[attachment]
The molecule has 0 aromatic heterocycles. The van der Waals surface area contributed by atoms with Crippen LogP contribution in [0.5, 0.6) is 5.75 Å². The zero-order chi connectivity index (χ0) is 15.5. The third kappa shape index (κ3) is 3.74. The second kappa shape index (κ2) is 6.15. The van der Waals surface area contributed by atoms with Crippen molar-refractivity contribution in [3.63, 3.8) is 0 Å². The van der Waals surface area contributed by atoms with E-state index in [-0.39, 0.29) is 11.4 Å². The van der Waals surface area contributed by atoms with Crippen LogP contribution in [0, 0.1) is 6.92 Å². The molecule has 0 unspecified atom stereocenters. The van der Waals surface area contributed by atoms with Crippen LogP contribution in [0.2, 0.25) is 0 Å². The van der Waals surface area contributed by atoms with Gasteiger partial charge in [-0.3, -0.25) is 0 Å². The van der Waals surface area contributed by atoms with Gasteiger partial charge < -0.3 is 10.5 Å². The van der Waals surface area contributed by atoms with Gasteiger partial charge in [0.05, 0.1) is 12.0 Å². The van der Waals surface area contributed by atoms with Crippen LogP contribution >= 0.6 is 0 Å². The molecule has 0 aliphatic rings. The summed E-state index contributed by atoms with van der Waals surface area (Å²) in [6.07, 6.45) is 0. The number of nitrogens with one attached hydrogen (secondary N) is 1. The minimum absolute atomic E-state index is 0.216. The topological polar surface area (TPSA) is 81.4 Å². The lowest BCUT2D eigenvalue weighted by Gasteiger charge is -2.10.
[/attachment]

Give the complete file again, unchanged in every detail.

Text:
The molecule has 0 aromatic heterocycles. The van der Waals surface area contributed by atoms with Crippen LogP contribution in [0.5, 0.6) is 5.75 Å². The zero-order chi connectivity index (χ0) is 15.5. The third kappa shape index (κ3) is 3.74. The second kappa shape index (κ2) is 6.15. The van der Waals surface area contributed by atoms with Crippen molar-refractivity contribution in [3.63, 3.8) is 0 Å². The van der Waals surface area contributed by atoms with E-state index in [-0.39, 0.29) is 11.4 Å². The van der Waals surface area contributed by atoms with Crippen LogP contribution in [0, 0.1) is 6.92 Å². The molecule has 0 unspecified atom stereocenters. The van der Waals surface area contributed by atoms with Crippen LogP contribution in [0.2, 0.25) is 0 Å². The van der Waals surface area contributed by atoms with Gasteiger partial charge in [-0.3, -0.25) is 0 Å². The van der Waals surface area contributed by atoms with Gasteiger partial charge < -0.3 is 10.5 Å². The van der Waals surface area contributed by atoms with Gasteiger partial charge in [0.05, 0.1) is 12.0 Å². The van der Waals surface area contributed by atoms with Crippen LogP contribution >= 0.6 is 0 Å². The molecule has 0 aliphatic rings. The summed E-state index contributed by atoms with van der Waals surface area (Å²) in [6.07, 6.45) is 0. The number of nitrogens with one attached hydrogen (secondary N) is 1. The minimum absolute atomic E-state index is 0.216. The topological polar surface area (TPSA) is 81.4 Å². The lowest BCUT2D eigenvalue weighted by Gasteiger charge is -2.10.